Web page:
China’s activities in the South China Sea have created a new status quo in the region, writes Yun Sun.
It was an eventful year for the South China Sea in 2015. Regardless of how outside observers might judge China’s land reclamation in the area, from a Chinese perspective the campaign achieved its goals: China has asserted its newly-enlarged presence in the disputed area; strengthened its de facto control; and created new boundaries, factual or symbolic, for United States military activities in the region.
This does not mean that other countries’ freedom of navigation, especially by American naval vessels, is fundamentally revoked or violated. However, in reality, China’s strong opposition to such voyages and their potential impact on bilateral relations will inevitably affect the scope and frequency of such activities.
This is perhaps the single largest strategic achievement of the land reclamation: China still holds a profound grudge over American military reconnaissance and surveillance in the Chinese Exclusive Economic Zone (EEZ), which resulted in the humiliating Hainan Island EP-3 incident back in 2001. Now with the artificial islands, some Chinese strategic thinkers believe that China has, at a minimum, driven some US military activities further away from the Chinese homeland.
The pledge by President Xi Jinping on no militarisation will probably disappoint observers and countries in the region in the coming months, because China’s definition of militarisation is categorically different from “no military presence” in the South China Sea. In the Chinese policy lexicon, Chinese military presence does not equal “militarisation”.
Instead, according to the Chinese ambassador to the US and its Foreign Ministry, the presence is “normal deployment for defensive purposes” and national defense “is not militarisation”. However, when the USS Lassen entered the twelve nautical miles surrounding the artificial islands, China turned the tables and pointed the finger at the US for its “provocation” and for “pushing the militarisation of the South China Sea”. Following this logic, China will label any major military deployment on these islands as a reaction to the US activity and blame the US for further escalation.
China has been prepared to use the military deployment on these artificial islands as a bargaining chip to negotiate with the US for a tacit understanding on its activities in the region. Some Chinese analysts have pointed out that if the US insists on sailing through the twelve nautical miles surrounding the artificial islands, China would have no option but to deploy offensive weapons against them. By building something out of nothing, China has harvested many things.
There are downsides for China as well, but nothing beyond its control. China’s image has been negatively impacted from its actions in the South China Sea, but those criticisms and concerns have not stopped the countries of Southeast Asia from jumping on China’s economic bandwagon to benefit from initiatives such as One Belt, One Road.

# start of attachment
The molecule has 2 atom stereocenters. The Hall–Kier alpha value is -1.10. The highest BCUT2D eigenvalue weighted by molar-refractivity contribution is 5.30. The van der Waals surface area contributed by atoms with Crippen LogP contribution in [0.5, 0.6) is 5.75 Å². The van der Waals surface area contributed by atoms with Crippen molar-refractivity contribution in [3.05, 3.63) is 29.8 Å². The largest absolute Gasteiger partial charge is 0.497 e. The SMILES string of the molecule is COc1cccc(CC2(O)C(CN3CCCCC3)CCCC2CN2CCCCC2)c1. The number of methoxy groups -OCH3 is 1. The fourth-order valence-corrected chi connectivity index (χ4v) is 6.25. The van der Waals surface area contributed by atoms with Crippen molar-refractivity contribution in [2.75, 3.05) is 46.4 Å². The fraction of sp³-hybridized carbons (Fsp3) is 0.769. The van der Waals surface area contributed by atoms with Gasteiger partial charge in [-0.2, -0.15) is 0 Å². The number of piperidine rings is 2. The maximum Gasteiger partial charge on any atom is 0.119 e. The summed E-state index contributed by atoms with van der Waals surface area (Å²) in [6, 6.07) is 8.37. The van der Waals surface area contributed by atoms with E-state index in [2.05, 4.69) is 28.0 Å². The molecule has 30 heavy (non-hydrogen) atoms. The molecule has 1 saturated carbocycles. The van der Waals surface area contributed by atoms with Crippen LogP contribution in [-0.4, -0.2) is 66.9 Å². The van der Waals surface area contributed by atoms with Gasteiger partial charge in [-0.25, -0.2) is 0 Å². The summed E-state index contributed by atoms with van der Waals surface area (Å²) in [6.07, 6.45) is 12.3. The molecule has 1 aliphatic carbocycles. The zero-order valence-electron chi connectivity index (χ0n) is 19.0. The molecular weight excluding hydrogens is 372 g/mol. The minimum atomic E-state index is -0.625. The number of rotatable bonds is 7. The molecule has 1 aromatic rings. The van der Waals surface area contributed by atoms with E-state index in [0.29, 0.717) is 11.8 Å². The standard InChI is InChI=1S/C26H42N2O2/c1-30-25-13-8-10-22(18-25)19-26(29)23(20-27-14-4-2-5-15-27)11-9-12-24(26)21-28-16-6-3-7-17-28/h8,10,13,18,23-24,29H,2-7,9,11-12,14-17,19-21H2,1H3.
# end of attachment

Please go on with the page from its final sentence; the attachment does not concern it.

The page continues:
Some might argue that through its South China Sea policy, China has forced Southeast Asia to turn to other powers to balance China’s power. But from Beijing’s perspective, Southeast Asia will always seek a balancing diplomacy, with or without issues in the South China Sea. Furthermore, since the US is so distracted with its domestic politics and competing foreign policy agendas (and will largely remain so in 2016), there is no substantive reason for China to worry about any major surge of US involvement or actions on South China Sea in the foreseeable future.
The only meaningful annoyance for China might be Manila’s case at the International Tribunal for the Law of the Sea. In November, the UN tribunal declared that it will rule on the case and most observers speculate that the ruling will be against Chinese claims. Despite the Chinese-stated rejection of any such ruling, the diplomatic and legal pressure in the international community will be mounting.
However, in reality, such a hurdle is unlikely to result in any material change to the new status quo China has established in the South China Sea. China will look bad, but the cost will not be sufficient to change its behaviour.
On the South China Sea issue, the regional players’ natural instincts are to turn to the US for Washington to do justice. In an ideal world, the US would uphold the international law and confront China’s unilateral assertiveness. Yet in the real world, the story is far from such simplicity. The US does have the capability to counter China in the South China Sea – not even the Chinese hold the illusion that US does not. What the US lacks, however, is the willingness to use it for political, economic and strategic calculations. As the region, even the rest of the world, wait to hear a clear answer from US on its grand strategy toward China, China is likely to continue to prevail in the festering South China Sea dispute.